Ford explains move to shut production in India, adds will support customers
Ford Motor has officially announced that it will shut its production facilities in India. Ford India issued a statement today saying it will not manufacture cars in the country any more. It has decided to shut production at its facilities in Sanand (Gujarat) by the fourth quarter of 2021 and Maraimalai near Chennai in Tamil Nadu by the second quarter of 2022.
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Ford's decision to stop vehicle production in India comes 23 years after the carmaker started producing its own cars for this market. Ford has been facing massive operating losses, more than $2 billion over the past 10 years, and a $0.8 billion non-operating write-down of assets in 2019.
Ford Motor had entered India back in 1995 in partnership with Mahindra, called Mahindra Ford India Limited (MFIL). Three years later, Ford separated from Mahindra to set up Ford India Private Limited. Ford's first independent product for Indian market was the Ikon sedan.
Ford's decision may not come as a surprise. Talks of the US-based carmaker shutting India operations has been going on for a while. There were also words that it was looking to share manufacturing facilities with other OEMs to save cost.
Anurag Mehrotra, President and Managing Director of Ford India, said the company considered investigating several options, including partnerships, platform sharing, contract manufacturing with other OEMs, and the possibility of selling its manufacturing plants, which is still under consideration. “Despite these efforts, we have not been able to find a sustainable path forward to long-term profitability that includes in-country vehicle manufacturing," Mehrotra said. “The decision was reinforced by years of accumulated losses, persistent industry overcapacity and lack of expected growth in India’s car market."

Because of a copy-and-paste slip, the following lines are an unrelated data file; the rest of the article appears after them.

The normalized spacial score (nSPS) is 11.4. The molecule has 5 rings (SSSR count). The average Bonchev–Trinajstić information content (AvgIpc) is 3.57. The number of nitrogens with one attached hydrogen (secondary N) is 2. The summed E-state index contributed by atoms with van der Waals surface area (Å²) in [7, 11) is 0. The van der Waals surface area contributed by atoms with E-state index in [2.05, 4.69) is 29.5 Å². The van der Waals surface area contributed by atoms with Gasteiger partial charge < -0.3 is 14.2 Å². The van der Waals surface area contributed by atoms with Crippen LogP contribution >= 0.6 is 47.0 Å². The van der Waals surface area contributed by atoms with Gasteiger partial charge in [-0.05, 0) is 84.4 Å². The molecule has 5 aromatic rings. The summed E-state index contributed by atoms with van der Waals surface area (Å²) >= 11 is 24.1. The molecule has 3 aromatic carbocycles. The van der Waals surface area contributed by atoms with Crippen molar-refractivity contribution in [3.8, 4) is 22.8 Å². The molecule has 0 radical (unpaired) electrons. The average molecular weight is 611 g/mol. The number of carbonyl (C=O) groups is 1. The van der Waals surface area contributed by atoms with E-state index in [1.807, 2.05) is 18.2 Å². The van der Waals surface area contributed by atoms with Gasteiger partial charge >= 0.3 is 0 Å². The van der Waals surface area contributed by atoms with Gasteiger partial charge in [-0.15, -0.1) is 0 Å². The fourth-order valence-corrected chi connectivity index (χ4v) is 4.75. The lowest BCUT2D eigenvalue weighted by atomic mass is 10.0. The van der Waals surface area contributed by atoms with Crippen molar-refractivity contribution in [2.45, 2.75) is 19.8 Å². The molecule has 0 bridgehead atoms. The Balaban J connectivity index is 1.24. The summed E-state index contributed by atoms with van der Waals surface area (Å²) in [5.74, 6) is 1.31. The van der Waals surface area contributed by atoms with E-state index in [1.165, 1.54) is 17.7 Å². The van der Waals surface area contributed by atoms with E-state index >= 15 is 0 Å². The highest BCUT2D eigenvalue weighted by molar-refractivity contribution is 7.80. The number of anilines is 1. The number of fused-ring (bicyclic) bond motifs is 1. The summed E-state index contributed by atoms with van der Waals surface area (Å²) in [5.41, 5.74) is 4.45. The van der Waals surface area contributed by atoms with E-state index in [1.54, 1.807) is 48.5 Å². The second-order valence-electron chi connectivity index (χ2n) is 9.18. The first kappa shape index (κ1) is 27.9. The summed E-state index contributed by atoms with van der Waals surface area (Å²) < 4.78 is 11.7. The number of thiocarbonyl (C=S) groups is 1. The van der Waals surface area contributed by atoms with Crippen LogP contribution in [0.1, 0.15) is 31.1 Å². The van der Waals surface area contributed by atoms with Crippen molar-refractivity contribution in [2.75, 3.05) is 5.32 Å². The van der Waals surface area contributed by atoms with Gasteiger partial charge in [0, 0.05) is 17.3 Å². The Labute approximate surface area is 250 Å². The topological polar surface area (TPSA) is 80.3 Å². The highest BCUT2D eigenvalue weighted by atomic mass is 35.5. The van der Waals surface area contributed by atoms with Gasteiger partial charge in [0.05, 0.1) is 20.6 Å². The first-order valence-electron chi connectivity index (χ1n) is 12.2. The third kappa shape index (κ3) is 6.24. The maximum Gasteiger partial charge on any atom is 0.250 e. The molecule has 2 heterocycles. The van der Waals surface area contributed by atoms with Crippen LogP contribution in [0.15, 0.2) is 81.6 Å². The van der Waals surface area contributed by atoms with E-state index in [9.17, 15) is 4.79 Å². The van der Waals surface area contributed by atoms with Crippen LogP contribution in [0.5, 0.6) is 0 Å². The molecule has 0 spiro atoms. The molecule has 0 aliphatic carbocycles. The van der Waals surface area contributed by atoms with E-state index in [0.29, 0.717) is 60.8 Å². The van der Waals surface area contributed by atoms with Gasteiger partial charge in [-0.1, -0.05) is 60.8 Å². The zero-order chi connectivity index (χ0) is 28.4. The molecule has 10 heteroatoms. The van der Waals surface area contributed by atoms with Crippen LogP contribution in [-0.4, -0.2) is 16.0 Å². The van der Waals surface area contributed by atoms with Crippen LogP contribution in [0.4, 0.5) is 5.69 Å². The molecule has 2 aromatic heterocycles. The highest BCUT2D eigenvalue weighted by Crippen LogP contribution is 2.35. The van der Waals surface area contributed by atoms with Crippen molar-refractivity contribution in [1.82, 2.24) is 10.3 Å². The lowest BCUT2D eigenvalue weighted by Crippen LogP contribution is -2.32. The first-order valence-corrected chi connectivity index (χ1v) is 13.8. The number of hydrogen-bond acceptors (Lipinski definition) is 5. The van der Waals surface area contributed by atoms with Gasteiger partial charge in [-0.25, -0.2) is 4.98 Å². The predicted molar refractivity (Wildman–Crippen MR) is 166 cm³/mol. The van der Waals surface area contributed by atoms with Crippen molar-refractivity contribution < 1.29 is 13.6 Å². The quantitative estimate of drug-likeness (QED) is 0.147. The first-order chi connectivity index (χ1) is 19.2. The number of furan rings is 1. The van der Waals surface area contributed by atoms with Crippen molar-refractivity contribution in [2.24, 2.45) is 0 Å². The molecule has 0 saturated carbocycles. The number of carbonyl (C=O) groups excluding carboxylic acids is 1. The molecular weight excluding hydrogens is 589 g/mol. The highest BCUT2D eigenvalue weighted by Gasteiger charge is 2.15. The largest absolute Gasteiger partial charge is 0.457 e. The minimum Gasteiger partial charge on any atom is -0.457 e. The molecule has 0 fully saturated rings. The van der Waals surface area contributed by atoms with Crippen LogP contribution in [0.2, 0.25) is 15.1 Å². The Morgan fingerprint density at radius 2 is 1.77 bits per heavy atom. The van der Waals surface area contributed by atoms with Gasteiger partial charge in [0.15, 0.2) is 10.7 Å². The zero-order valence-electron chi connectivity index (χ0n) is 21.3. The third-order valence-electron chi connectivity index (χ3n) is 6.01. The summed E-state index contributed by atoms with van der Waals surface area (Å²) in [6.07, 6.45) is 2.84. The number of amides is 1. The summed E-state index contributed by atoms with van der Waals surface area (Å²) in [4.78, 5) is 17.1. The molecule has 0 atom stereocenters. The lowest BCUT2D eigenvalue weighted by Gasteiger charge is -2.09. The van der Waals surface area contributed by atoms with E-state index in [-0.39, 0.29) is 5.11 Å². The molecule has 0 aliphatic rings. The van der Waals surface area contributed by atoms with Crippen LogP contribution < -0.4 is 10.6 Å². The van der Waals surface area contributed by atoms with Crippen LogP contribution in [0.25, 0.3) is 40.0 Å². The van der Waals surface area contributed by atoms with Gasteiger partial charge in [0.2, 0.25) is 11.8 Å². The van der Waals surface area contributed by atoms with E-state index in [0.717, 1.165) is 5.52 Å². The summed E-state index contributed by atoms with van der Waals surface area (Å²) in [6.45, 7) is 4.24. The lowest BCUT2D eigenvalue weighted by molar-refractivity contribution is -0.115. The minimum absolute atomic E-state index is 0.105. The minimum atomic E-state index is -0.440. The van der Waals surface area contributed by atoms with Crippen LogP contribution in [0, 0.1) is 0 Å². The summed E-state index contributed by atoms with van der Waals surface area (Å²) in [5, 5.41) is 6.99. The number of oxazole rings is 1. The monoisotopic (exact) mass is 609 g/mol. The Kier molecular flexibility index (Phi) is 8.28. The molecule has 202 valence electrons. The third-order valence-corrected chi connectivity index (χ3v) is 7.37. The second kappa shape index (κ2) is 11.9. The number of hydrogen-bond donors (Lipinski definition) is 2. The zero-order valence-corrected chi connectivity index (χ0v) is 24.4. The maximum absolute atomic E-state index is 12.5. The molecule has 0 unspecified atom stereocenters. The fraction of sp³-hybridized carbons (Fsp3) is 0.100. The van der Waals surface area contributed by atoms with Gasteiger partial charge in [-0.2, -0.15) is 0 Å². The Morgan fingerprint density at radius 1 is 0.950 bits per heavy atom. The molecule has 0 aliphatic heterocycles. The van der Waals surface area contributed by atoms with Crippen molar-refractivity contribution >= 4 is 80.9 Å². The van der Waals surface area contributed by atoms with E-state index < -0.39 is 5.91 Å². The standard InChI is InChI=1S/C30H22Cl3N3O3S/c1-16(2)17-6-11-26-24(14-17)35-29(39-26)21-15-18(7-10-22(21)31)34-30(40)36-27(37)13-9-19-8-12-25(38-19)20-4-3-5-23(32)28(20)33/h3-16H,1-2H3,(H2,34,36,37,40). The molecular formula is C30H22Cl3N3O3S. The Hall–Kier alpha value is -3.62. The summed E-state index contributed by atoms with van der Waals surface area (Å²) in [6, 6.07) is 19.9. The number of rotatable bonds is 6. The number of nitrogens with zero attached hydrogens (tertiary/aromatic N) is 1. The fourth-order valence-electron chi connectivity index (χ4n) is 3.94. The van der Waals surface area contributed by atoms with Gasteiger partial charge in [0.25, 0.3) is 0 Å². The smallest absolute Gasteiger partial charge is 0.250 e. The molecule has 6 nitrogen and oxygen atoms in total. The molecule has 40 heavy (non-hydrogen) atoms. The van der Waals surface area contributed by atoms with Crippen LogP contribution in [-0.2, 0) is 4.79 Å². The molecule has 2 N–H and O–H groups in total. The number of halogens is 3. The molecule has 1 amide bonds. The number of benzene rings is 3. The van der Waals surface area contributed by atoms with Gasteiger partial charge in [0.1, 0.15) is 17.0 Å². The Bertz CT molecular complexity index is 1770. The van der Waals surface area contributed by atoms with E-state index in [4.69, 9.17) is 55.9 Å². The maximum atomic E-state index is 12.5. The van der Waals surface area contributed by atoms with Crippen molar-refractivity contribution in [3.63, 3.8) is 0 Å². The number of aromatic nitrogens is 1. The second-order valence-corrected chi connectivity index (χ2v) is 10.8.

“As part of our Ford+ plan, we are taking difficult but necessary actions to deliver a sustainably profitable business longer-term and allocate our capital to grow and create value in the right areas," said Jim Farley, Ford Motor Company’s president and CEO. “Despite investing significantly in India, Ford has accumulated more than $2 billion of operating losses over the past 10 years and demand for new vehicles has been much weaker than forecast.
(Also read: Five auto companies that bid farewell to India)
Meanwhile, Ford will also continue to provide customers in India with ongoing parts, service, and warranty support. Sales of current products such as Figo, Aspire, Freestyle, EcoSport and Endeavour will cease once existing dealer inventories are sold. “Ford has a long and proud history in India. We are committed to taking care of our customers and working closely with employees, unions, dealers and suppliers to care for those affected by the restructuring," said Anurag Mehrotra.
Ford India will also maintain parts depots in Delhi, Chennai, Mumbai, Sanand and Kolkata and will work closely with its dealer network to restructure and help facilitate their transition from sales and service to parts and service support.
Ford has also clarified that it will not leave India soon. The company aims to restructure its operations with plans to significantly expand its Chennai-based Ford Business Solutions team and bring in some of Ford’s iconic global vehicles and electric vehicles, such as Mustang Mach-E, through the CBU route. It will also begin importing iconic vehicles, including Mustang coupe.
Approximately 4,000 employees are expected to be affected by the restructuring. Ford will work closely with employees, unions, suppliers, dealers, government, and other stakeholders in Chennai and Sanand to develop a fair and balanced plan to mitigate the effects of the decision. Ford currently has more than 11,000 employees in India, more than 500 employees at the Sanand Engine plant, which produces engines for export for the best-selling Ranger pickup truck, and about 100 employees supporting parts distribution and customer service.
Ford India will maintain a smaller network of suppliers to support engine manufacturing for exports and will work closely with other suppliers to ensure a smooth wind-down of vehicle manufacturing. Ford also will continue to rely on India-based suppliers for parts for its global products, and suppliers and vendors supporting Ford Business Solutions will continue to support the business as normal.